The colour scheme was likewise regimented, stone greys, forest green and deep blue, with fabrics sometimes taking on the speckled effect of granite, or a repeating Escher geometrical pattern in a print. There was just one flash of colour, a teal blue and magenta tie. Shoes were thick-soled, while bags were pragmatic large backpacks and shoppers.
Ermanno Scervino’s collection for next winter takes a trajectory from sporty to elegance, not only in the looks but the artistic method.
Scervino built on his expertise with lace to create elegant, dressy jackets out of embroidery, weaving strands of thread together as if macramé to create swirls of movement with an Astrakhan effect. The three-quarter length sleeves were finished in fur.
What’s more, the jacket is equally fetching on a woman as a man, as Scervino demonstrated by sending both down the catwalk together.
The designer took glam to new heights with crystal-encrusted fabric, which he fashioned into knee-length jackets, trousers and a side-wrap dress.
Life is pretty plush at Fendi, with a model gliding down the carpeted spiral staircase in a soft plaid overcoat-cum-day robe with matching trousers to the soothing tones of soul music. Think of Jack Nicholson playing golf in his robe, one of the references on Silvia Venturini Fendi’s mood board backstage.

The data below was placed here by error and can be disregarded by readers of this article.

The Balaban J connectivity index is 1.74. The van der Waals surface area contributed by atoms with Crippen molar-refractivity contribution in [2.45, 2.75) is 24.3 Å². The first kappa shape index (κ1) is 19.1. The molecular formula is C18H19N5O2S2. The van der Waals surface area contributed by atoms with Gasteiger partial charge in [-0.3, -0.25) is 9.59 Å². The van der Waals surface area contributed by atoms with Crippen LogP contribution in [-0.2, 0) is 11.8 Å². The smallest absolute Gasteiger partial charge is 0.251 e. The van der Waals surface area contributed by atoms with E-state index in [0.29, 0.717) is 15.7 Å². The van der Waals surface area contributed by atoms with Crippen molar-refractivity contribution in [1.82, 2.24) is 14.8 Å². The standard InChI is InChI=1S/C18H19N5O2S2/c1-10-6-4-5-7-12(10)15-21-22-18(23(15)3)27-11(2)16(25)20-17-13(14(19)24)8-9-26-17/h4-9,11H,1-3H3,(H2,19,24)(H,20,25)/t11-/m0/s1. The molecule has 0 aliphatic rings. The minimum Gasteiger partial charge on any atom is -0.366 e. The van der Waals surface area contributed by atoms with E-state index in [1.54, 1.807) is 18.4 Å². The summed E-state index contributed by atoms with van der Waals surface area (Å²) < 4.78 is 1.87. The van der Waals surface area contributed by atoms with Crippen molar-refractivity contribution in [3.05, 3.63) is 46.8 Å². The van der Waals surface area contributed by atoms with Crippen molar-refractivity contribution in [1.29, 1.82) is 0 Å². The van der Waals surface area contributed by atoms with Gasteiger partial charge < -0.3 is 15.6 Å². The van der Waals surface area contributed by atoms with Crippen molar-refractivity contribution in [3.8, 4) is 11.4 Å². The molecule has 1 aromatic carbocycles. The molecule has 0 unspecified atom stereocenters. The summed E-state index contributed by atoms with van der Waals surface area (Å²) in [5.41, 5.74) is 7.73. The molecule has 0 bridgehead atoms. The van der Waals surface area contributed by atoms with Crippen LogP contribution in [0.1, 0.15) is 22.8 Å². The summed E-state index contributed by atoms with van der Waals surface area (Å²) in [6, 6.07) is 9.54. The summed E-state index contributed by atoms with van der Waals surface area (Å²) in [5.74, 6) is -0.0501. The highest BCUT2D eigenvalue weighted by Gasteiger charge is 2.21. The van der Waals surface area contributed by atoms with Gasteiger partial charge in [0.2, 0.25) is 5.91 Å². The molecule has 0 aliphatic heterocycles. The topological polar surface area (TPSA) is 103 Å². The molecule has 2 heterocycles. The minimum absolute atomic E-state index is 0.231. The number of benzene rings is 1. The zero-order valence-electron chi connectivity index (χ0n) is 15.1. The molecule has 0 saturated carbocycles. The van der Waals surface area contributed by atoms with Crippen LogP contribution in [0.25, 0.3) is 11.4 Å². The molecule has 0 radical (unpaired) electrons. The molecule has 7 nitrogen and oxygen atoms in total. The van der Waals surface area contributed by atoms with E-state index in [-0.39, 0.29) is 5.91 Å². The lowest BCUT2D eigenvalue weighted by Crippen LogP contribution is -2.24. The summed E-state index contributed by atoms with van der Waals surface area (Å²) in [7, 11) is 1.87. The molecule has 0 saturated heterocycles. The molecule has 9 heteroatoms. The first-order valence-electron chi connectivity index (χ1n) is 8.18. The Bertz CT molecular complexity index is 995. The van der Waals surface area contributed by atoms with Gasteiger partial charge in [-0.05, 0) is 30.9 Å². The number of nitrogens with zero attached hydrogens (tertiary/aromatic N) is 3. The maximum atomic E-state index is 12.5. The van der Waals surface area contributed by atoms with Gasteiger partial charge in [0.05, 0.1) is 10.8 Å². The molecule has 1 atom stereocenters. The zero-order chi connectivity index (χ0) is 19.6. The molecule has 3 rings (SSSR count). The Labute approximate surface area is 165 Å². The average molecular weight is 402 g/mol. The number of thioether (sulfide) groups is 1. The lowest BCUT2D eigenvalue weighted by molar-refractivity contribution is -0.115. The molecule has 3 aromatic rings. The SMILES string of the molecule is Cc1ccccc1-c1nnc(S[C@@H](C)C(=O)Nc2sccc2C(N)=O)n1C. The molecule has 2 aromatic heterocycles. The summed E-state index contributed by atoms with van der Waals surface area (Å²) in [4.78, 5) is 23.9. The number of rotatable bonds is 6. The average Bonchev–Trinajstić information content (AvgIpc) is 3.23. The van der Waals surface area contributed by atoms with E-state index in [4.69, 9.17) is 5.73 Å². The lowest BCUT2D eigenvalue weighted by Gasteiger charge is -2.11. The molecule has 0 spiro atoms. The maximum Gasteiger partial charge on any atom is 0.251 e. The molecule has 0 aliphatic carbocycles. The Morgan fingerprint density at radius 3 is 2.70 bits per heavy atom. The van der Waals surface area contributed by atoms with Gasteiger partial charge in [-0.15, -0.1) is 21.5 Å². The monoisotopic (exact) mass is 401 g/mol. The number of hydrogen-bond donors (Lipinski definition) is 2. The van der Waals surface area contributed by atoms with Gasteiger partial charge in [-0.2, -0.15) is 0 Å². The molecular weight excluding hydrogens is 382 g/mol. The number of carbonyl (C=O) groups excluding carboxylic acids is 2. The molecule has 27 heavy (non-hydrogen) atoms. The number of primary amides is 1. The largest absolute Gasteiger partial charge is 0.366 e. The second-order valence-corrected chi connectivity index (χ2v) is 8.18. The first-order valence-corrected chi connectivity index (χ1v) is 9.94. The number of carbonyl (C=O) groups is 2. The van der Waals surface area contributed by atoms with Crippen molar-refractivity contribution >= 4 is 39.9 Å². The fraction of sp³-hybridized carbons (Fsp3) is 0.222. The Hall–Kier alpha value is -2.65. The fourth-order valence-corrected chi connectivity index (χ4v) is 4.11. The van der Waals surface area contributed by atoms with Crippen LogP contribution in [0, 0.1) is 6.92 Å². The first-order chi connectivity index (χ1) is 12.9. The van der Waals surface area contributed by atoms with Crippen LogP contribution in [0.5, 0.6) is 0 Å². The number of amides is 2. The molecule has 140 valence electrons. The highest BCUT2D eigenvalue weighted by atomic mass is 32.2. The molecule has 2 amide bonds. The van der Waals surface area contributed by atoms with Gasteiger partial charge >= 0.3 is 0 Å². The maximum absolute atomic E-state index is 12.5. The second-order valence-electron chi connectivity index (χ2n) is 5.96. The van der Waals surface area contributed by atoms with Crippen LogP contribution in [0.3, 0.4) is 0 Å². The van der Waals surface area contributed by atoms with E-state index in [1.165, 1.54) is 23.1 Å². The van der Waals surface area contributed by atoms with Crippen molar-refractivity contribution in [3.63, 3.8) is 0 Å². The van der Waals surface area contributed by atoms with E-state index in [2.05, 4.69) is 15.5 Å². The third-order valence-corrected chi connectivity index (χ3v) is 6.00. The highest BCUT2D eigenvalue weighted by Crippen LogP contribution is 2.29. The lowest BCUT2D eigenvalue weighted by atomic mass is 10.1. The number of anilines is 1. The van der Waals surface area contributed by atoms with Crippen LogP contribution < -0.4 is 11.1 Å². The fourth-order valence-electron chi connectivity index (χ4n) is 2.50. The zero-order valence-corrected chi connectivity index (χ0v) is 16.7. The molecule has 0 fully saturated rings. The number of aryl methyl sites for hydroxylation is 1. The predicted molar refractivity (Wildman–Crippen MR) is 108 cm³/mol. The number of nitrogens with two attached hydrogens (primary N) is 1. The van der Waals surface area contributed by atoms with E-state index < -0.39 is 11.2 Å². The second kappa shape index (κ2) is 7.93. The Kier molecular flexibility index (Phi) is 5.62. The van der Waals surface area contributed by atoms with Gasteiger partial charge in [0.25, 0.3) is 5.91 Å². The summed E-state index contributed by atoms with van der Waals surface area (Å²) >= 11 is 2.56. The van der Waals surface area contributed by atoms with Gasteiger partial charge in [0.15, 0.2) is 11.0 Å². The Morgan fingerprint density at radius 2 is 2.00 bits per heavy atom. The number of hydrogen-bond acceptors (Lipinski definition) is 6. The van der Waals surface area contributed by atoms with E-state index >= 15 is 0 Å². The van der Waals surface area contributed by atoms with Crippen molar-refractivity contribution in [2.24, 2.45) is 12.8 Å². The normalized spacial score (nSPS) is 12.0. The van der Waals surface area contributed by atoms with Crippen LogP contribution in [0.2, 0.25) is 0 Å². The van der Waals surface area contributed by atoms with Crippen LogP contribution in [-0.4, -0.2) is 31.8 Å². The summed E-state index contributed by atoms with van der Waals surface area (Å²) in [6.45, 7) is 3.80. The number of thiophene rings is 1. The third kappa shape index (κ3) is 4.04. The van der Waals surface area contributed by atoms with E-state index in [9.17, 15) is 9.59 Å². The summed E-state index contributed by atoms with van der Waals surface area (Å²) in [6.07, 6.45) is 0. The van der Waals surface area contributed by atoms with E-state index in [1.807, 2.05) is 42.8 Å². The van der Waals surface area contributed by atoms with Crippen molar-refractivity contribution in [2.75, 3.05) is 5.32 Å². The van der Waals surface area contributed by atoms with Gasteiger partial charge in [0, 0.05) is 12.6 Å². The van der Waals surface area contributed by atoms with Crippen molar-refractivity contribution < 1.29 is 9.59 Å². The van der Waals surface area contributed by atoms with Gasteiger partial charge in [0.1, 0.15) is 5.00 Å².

Fendi’s looks for next winter were all about soft, cosy comfort, right down to the pleasantly lush accessories: a parka with yellow fur trim was paired with a large yellow, furry bag.
Plaids and checks on jackets, trousers and bags created a homey feel, and Fendi boldly paired mohair jackets with matching trouseers for a definite Fozzie Bear feel. The look got even more cosy with a bell-shaped hat.
Fendi emblazoned T-shirts, jackets and accessories with a text bubble with Fendi inside, as the brand latches on to the digital conversation. And the designer also created her own emojis, otherwise known as Fendi Faces, by positioning, for example, downcast eyes over a bag’s latch standing in as the mouth. One leather jacket cleverly placed eyes on each elbow, giving a wink to whoever is walking behind the wearer.
The attention to detail and luxury were clearly evident in a shearling coat with a check pattern created with the same inlaid leather techniques perfected by the fashion house.
Andrea Pompilio tamed the prints for his Canali capsule collection with dark hues: teal and dark navy check achieved a new tonality.
“It makes the darkness colourful,” Pompilio said backstage after his preview show.
Contrast came from the colourful shirts and printed ties, in mustard, rust and chartreuse.
“I like when you have this very formal look to give something to light up all the looks,” he said.
An anorak of soft double-faced fabric with a removable shearling lining was the statement piece, worn over a jacket and colour-blast shirt and tie.
He finished the looks with driving leather gloves with knitted cuffs.